Statements by Belarusian officials threatening to strike critical facilities in neighbouring countries are not news.
On July 2nd, Lukashenka stated that armed forces had been ordered to “take aim” at critical facilities in neighbouring capital cities (“decision-making centres”) in response to their allegedly aggressive intentions.
Later, the head of the military intelligence of the Belarusian army, Ruslan Kosygin, echoed the threat.
It should be noted that:
- Minsk’s rhetoric denies any aggressive intent and speaks of retaliatory actions.
- Early determination of priority targets on the territory of a potential enemy is a standard part of defence planning, i.e. the fact that the Belarusian side has a target list is not something new; the updating of this list occurs as the operational planning documents are updated.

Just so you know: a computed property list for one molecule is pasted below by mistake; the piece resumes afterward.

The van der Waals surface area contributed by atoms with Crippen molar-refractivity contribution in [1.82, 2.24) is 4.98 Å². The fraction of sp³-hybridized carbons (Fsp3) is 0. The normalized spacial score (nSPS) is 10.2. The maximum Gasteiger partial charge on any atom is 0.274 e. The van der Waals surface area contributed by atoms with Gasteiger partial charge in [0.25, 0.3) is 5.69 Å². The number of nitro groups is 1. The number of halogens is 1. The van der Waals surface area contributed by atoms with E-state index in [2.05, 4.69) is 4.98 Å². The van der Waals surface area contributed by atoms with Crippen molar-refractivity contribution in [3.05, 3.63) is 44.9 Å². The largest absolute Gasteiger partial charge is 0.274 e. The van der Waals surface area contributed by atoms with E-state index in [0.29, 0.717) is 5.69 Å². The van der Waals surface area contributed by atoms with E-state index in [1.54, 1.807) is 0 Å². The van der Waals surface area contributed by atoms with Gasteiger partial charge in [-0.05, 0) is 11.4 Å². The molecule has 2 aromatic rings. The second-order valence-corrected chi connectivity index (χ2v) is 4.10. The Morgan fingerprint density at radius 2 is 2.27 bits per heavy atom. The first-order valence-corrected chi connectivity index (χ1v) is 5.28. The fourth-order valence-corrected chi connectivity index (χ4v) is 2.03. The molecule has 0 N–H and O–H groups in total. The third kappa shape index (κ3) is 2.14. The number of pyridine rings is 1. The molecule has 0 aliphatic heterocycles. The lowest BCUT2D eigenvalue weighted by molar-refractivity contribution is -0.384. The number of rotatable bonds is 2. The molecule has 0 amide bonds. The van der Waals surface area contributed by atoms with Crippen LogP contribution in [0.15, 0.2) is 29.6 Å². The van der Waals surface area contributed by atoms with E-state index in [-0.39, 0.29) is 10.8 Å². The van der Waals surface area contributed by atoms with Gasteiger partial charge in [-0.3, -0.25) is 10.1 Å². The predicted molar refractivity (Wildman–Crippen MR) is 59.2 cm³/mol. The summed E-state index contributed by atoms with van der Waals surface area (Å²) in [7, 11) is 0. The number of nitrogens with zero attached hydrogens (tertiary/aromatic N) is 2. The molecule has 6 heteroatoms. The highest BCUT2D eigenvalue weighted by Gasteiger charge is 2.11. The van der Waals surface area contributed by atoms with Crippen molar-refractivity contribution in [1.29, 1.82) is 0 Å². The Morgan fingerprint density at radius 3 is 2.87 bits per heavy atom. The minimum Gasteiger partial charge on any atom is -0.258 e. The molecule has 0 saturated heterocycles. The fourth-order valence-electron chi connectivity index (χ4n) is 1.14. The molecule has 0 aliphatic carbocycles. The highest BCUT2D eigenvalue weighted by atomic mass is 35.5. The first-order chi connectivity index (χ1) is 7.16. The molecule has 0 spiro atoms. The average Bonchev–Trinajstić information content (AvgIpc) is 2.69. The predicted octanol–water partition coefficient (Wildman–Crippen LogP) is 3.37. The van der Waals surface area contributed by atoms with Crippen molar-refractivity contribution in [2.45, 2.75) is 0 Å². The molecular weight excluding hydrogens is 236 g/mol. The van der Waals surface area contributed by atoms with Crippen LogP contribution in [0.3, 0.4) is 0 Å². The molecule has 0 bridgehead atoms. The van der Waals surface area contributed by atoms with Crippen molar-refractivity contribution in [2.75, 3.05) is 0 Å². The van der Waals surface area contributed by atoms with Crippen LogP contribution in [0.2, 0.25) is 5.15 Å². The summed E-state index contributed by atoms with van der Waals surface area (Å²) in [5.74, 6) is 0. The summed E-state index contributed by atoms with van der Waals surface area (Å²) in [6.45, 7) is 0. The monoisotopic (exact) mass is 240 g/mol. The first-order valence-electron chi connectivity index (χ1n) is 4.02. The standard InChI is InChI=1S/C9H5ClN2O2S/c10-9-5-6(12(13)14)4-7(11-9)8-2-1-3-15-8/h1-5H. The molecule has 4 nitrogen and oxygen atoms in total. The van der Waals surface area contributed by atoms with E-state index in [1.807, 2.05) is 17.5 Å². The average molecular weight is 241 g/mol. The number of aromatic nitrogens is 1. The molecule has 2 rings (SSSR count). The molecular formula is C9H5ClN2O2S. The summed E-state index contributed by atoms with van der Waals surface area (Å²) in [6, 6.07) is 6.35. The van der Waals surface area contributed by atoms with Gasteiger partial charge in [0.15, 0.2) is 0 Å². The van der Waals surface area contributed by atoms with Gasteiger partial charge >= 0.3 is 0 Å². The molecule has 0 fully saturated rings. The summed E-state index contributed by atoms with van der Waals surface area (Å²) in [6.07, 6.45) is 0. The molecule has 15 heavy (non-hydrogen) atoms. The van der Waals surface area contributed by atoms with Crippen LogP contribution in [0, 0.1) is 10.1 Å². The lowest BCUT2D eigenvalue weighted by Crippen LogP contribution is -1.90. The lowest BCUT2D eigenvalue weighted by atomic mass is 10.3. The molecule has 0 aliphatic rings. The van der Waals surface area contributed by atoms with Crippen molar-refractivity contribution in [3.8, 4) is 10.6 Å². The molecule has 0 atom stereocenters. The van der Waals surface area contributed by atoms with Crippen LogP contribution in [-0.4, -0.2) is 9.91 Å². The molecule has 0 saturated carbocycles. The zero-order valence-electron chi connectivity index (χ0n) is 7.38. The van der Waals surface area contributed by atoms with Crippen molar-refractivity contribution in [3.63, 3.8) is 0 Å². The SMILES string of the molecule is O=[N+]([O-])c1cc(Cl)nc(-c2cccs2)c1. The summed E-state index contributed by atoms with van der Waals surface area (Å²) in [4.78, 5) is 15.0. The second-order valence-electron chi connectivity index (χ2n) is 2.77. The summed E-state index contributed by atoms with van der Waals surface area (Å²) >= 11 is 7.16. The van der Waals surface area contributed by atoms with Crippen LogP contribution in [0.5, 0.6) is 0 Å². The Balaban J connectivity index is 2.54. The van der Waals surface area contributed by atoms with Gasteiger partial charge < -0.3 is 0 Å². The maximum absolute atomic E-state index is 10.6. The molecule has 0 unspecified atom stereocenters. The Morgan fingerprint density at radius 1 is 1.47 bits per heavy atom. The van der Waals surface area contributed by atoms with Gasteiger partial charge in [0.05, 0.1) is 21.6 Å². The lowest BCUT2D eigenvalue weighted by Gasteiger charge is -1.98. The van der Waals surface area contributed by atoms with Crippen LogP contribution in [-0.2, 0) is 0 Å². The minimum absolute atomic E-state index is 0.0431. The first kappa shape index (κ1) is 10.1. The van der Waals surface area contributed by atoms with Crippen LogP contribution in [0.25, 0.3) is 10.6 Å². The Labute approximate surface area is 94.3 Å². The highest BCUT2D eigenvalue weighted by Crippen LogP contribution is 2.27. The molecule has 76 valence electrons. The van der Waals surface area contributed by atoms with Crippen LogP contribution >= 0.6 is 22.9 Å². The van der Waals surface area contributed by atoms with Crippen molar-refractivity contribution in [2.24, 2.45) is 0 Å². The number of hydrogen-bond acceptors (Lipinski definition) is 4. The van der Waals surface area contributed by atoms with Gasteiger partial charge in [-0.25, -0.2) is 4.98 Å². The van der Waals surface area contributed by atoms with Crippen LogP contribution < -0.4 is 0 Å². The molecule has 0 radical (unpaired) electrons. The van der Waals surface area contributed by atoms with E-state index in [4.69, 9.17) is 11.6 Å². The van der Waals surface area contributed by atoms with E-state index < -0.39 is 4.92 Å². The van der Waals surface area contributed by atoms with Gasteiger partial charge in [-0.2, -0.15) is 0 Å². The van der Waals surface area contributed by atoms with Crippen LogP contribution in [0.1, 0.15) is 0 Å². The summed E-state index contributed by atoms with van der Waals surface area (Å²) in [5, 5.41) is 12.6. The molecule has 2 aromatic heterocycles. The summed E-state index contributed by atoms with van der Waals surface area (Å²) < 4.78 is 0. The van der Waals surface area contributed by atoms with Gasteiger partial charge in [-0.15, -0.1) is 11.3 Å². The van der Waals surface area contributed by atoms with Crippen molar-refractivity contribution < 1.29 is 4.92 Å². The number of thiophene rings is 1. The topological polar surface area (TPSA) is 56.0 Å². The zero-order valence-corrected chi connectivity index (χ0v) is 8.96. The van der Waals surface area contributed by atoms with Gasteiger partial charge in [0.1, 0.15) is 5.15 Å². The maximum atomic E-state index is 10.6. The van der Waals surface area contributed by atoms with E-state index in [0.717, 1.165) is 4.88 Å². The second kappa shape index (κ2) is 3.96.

- So far, there is no information about any unusual or threatening movements of Belarusian army weapons systems capable of striking the “decision-making centres” of neighbouring countries.
- The West has previously expressed alarm about the possible presence of Russian Iskander missile systems near its borders.
The possibility of obtaining these missiles could act as an additional incentive for Minsk to amplify its rhetoric and take advantage of Western concerns. The goals of these menacing statements are still the same: to force the West to negotiate with the Belarusian regime, if not on its terms, then at least on acceptable ones. Minsk understands its prospects in an armed confrontation with NATO and takes no practical steps to initiate it.